If you’re into this is probably a kit you want to embrace. I never heard about the Sirui brand until a couple of month ago where a stumbled across it in a thread over at NatureScapes.net – Fast forward a month or two and into my office arrived a well suites kit for the average nature photographer. So if it time to ditch your favorite and brand and spend all your money on Sirui? – Read on and find out.

First a small rant, so let me get this out-of-the-way a soon as possible and focus on the more important stuff. The keyword is load capacity.
Why is it that every other tripod maker (with the exception of a few movie oriented brands) claim whatever equipment they offer is able to sustain tremendous workloads, when in function they would be nowhere near that particular rating. Is Sirui any different? No! Is Manfrotto and Gitzo any different? No! So why not when you already know that in the heat of action, your gear will not support these claims just supply the customer with the real load capacity and not a value calculated out of your free mind.
Ever tried adding 15.7 kg lens and 1.5 kg body on a 3 series Gitzo tripod that’s rated at 18 kg? I have and it’s absolute so fragile it’s of no real use what so ever. So my rule of thumb is : In order to calculate the true load capacity divide whatever the manufacturer claims by 3 or 4 and you’ll have a result that’s close to reality – Rant mode is off again.
Agree or disagree leave a comment and let me and the user base know. We want the right info from get go!! 🙂

With that out the way lets focus on what this wonderful kit offers.

siruiph20gimbalI’m not sure you can refer to any camera accessory part as sexy but you got to admit – The Sirui PH-20 Carbon Fiber gimbal looks pretty darn good with it’s sleek woven carbon fiber and impeccable finish.

Going from bottom to top the PH-20 features a nest degree-marked panning base that sits firmly on top of the tripod. I would liked to have it slightly wider but all in all it looks as good as it functions.

The first blue knob is a beautifully made and of cause rubberized for comfort and control in harsh conditions. The knob is surprisingly well damped and feels very smooth turning. In function in works great as it’s easy to get the right tension if you feel any is needed.  I would liked it easier to lock completely down as I feel it takes just a tad too much force to do. Perhaps a larger knob would’ve done so but then you’ll end up with a more bulky head.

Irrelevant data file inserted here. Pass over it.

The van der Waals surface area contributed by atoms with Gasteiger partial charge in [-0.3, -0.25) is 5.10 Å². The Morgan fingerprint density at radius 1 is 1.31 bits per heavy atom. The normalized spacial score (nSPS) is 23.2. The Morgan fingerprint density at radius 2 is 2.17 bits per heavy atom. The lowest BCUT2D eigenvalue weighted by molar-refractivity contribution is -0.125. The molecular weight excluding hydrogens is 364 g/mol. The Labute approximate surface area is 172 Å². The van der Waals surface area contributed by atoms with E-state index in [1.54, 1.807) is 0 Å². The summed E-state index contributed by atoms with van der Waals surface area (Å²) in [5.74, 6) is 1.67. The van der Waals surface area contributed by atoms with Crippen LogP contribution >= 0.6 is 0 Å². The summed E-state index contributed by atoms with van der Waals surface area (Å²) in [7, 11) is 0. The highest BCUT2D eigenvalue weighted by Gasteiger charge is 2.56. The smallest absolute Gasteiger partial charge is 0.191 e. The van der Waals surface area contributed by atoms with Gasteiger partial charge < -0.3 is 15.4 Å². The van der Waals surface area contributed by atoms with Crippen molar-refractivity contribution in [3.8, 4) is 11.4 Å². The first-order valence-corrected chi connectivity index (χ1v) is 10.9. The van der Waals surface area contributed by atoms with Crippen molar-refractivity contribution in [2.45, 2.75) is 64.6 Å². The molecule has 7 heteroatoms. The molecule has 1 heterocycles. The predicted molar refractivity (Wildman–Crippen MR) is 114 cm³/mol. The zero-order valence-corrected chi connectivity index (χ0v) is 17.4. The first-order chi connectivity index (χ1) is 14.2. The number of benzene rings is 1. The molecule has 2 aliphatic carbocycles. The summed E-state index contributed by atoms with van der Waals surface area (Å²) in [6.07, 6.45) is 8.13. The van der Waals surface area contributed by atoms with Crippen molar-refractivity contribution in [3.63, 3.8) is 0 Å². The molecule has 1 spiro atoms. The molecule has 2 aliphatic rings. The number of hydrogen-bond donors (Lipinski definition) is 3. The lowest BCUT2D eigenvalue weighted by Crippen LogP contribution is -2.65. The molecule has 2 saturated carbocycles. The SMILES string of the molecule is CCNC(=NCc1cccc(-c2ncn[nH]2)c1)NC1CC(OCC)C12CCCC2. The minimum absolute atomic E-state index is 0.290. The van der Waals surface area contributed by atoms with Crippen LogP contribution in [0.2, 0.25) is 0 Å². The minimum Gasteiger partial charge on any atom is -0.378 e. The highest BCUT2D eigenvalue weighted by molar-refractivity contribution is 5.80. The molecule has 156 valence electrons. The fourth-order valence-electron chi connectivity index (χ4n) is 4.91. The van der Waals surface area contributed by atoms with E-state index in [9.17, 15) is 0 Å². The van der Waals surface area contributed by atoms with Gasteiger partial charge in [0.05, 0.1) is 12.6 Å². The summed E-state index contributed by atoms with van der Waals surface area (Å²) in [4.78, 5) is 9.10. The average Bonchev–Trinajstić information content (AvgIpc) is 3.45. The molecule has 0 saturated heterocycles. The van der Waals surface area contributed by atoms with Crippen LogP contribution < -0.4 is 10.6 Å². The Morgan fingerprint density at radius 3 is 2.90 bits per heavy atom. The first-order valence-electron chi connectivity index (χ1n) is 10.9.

Moving upwards on the gimbal reveals the swing-arm as well as the second tension knob that controls vertical movement. The knob has the same feel as the horizontal knob. But it’s bigger and therefore better. This huge knob is a joy to use and you’ll be locking and unlocking to the right tension within the very same second. The quality is superb and you’ll appreciate the craftsmanship Sirui has put into this gimbal. I mean just look at the carbon-pattern – Looks close to perfect to me.

Moving to the swing-arm you’ll again find a degree marked vertical base on the end of the bearing. Brilliant! The vertical part of the swing-arm is also marked to easy to adjust comfort if you’re switching between lenses within your workflow. Compared to the rest of the head this part is surprisingly small for the size of the head and to keep the weight as low as it is, this part is milled out. This is in fact the very culprit in this system and why the rated work load of is ridicules! I would divide this number by 4 or even 5 to calculate the gimbals true ability to work under ideal conditions. – So I am saying the Sirui PH-20 isn’t suitable for the Sigma 300-800mm F5.6 lens (weighs 5.9kg) – Yes that is what I’m saying, so here´s me hoping that the mark II of this otherwise neat gimbal, features a vertical part twice as beefy as it is, just like any of the competitors.

The horizontal part of the swing-arm is great and it’s, thanks to the markings, extremely easy to move up and down in other to find the right balance point. A neat feature is the built-in quick-release which functions very well. I would have liked the knob that closes the quick-release to be larger, but there’s always room improvement even on a high-end object like this.

A big plus is the ability to remove the swing-arm and mount a quick-release in side-mount style. A second quick-release is included but an odd design choices forces the user to go with the included lens-plate or ditch the side-mount altogether. The funny thing is this could be avoided by including a couple bolt´s with angled head and problem solved.

All in all the coolest looking gimbal on the planet and superb for lenses up to 500mm F4’s or perhaps the newest lightweight 400mm F2.8. Any larger and I would look for different alternatives.